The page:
St Mildred was a famous Anglo-Saxon abbess of Minster in the Isle of Thanet, Kent during the 7th century CE. Mildred’s mother was St Ermenburga who in turn was the aunt of King Egbert. Ermenburga’s younger brothers, Ethelred and Ethelbright, were murdered by Thunor, one of Egbert’s men. In compensation, wergild, for their deaths Ermenburga received land in Minster for the building of a monastery. The extent of the land ceded by Egbert was determined by the amount of area in which Ermenburga’s pet hind could run around – about a thousand acres.

I paused, bowled over by the startling similarity between the Tichborne and Minster legends, both revolving around the granting of an area of land determined by a ritualised, divinatory circuit. I read on:

Ermenburga was the first abbess of the new monastery c. 670 CE and then quickly handed over the charge of the abbey to Mildred. The abbey buildings at Minster were later destroyed after the dissolution of monasteries during the time of Henry VIII. In 1937 a small group of Benedictine nuns from St Walburga’s Abbey at Eichstadt, Germany purchased the remains of the old abbey and re-established a new nunnery. They also installed a relic of St Mildred into the altar of a newly-built private chapel.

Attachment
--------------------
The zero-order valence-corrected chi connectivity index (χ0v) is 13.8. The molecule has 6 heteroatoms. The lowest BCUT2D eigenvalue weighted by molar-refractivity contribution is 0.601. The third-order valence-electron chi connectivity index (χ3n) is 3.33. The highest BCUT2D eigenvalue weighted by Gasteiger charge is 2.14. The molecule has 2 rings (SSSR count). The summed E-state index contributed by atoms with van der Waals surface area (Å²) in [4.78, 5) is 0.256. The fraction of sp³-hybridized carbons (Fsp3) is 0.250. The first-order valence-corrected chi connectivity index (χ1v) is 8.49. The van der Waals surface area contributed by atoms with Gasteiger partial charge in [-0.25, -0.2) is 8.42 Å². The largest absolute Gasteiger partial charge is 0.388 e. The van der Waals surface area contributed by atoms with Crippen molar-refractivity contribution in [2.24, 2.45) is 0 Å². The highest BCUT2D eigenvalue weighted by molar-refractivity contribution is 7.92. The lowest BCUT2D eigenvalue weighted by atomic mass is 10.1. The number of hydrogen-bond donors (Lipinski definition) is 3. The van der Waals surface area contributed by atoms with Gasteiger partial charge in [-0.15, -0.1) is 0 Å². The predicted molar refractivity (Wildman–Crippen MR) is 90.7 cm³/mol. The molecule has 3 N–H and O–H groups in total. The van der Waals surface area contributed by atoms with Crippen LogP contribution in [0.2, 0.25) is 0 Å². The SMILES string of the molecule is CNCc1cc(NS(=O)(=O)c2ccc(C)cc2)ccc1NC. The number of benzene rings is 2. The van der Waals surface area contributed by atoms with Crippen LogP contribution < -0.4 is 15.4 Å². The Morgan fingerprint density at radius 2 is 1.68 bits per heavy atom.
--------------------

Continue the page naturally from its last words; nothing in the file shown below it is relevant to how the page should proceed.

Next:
Even in the case of the nuns of St Walburga’s, ‘timely correspondence’ appears to have played a role in their acquisition of Minster Abbey, as this account on the website of Minster Abbey suggests:

In 1937, Mr and Mrs Senior, who had resided at the Abbey for several years, were planning to sell and retire to a smaller property. It proved difficult, however, to find a buyer. At this time the parish priest of the small Roman Catholic Church at Minster was Dom Bede Winslow OSB, a monk of St. Augustine’s Abbey, Ramsgate. Inspired by the idea that Minster might once again become home to a monastic community, he ‘advertised’ it to a number of English monastic houses. Since no-one took up his suggestion, he went further afield with his dream, using his ecumenical and Benedictine contacts on the continent.